During the opening moments of “Half”, Gunn sings, “Some days I feel everything / Others are numbing / Can never find the in-between / It’s all or nothing”. Her personal battle speaks volumes about her character. Gunn is brave to share her struggle and wise to ponder the fleeting fulfillment of fame. As she does, PVRIS have come even closer to crossing the mainstream threshold. When their rise reaches its peak, which could very well be sooner than later, it would seem that they’ll be prepared.

4/5

by Kiel Hauck

kiel_hauckKiel Hauck is the editor in chief at It’s All Dead. Over the past decade, he has been a contributor for multiple online and print publications and was most recently an editor at PopMatters. Kiel currently resides in Indianapolis, IN with his wife and their imaginary pet, Hand Dog. You can follow him on Twitter.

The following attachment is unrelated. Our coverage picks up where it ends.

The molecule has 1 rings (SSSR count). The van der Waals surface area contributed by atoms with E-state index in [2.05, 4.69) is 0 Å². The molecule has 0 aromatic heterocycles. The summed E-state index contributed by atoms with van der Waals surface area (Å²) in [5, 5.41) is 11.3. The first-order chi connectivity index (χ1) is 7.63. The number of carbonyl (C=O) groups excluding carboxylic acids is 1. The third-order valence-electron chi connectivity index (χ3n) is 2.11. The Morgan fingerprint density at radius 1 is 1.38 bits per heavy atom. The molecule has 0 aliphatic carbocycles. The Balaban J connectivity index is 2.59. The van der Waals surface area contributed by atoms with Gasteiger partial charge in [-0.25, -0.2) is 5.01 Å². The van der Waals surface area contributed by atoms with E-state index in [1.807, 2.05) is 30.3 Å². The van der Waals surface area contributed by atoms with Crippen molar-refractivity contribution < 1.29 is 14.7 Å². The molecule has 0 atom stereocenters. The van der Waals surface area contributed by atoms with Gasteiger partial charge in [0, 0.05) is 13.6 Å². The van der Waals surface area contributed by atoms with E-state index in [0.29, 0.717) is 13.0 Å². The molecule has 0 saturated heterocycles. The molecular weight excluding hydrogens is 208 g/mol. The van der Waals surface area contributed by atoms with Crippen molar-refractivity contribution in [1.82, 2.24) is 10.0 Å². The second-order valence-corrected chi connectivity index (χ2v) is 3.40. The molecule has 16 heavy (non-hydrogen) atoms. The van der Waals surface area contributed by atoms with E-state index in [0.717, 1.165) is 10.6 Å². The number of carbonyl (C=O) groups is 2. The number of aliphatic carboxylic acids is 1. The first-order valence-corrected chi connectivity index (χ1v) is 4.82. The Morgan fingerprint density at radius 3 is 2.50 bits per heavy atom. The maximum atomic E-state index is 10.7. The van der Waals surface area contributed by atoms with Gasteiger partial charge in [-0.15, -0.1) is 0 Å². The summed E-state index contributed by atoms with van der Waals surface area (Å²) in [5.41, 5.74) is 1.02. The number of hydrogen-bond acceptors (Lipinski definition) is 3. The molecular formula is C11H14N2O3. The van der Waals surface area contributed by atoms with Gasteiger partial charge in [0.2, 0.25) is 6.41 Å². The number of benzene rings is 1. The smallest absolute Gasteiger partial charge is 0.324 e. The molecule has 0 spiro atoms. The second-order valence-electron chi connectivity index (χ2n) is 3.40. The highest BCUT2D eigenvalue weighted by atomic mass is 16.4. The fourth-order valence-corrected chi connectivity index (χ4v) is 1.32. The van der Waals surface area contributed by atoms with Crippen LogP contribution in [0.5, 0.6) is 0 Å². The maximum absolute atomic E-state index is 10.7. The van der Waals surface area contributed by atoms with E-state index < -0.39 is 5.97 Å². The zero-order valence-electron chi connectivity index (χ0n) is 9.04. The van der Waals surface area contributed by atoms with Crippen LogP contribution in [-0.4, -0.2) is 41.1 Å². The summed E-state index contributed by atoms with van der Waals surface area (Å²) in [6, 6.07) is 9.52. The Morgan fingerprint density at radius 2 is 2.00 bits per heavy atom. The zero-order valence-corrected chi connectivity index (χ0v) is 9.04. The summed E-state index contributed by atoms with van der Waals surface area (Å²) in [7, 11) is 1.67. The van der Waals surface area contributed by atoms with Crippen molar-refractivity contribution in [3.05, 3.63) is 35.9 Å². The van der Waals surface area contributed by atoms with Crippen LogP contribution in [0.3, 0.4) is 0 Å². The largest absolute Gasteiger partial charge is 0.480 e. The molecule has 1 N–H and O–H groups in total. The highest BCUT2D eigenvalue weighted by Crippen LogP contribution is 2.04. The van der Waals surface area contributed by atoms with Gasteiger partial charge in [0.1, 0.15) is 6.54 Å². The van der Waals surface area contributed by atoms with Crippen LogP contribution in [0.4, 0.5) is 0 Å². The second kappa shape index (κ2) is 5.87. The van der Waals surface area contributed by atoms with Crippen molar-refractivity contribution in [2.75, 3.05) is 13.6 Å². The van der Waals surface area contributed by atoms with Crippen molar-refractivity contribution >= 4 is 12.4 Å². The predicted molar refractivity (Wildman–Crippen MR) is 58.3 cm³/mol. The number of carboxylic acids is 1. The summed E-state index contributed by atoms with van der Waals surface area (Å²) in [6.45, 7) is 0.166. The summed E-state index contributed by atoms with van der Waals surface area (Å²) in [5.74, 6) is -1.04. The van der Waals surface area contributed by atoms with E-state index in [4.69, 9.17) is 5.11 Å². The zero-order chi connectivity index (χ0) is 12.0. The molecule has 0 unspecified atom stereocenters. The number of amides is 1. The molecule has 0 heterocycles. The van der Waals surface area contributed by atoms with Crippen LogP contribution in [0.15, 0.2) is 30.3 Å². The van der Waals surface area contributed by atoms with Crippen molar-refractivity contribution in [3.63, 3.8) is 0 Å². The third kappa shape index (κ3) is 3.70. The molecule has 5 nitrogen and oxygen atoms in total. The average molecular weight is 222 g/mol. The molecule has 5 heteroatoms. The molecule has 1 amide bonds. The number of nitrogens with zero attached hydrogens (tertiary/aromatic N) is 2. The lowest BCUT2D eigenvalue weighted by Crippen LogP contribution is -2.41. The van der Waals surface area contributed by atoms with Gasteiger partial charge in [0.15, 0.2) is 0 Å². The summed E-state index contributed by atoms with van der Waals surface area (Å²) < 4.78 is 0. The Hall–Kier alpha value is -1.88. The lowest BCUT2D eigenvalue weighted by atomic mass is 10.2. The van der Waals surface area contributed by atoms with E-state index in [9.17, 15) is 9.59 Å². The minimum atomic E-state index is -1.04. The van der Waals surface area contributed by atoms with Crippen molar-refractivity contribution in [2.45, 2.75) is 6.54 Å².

Reflecting On: The Devil Wears Prada – Plagues

The Devil Wears Prada are the last band I can remember discovering in a magazine. For most of my youth, I was exposed to new music through a variety of print publications – Alternative Press, Spin, HM and many others. As a communications major and journalism nerd, the fading medium remained valuable to me even as new and exciting forms of online media began to blossom.

You can buy Plagues on iTunes.

On a particular summer day in 2007, I flipped through the new issue of Alternative Press and landed on one of those one-page features dedicated to up-and-coming bands. The RIYL section mentioned Underoath and I remember the write-up talking about how the band formed after the members were collectively inspired by The Changing of Times. I laid down the magazine, booted up my dinosaur of a laptop and navigated to the band’s MySpace page where I streamed “Hey John, What’s Your Name Again?” Soon after, I purchased a copy of Plagues at Best Buy.

I share this story because it’s the last time such a series of events would unfold in my life. It makes me miss the excitement that younger version of myself felt in those moments of discovery. It also reminds me how much fun I had in the fall of 2007 listening to that album.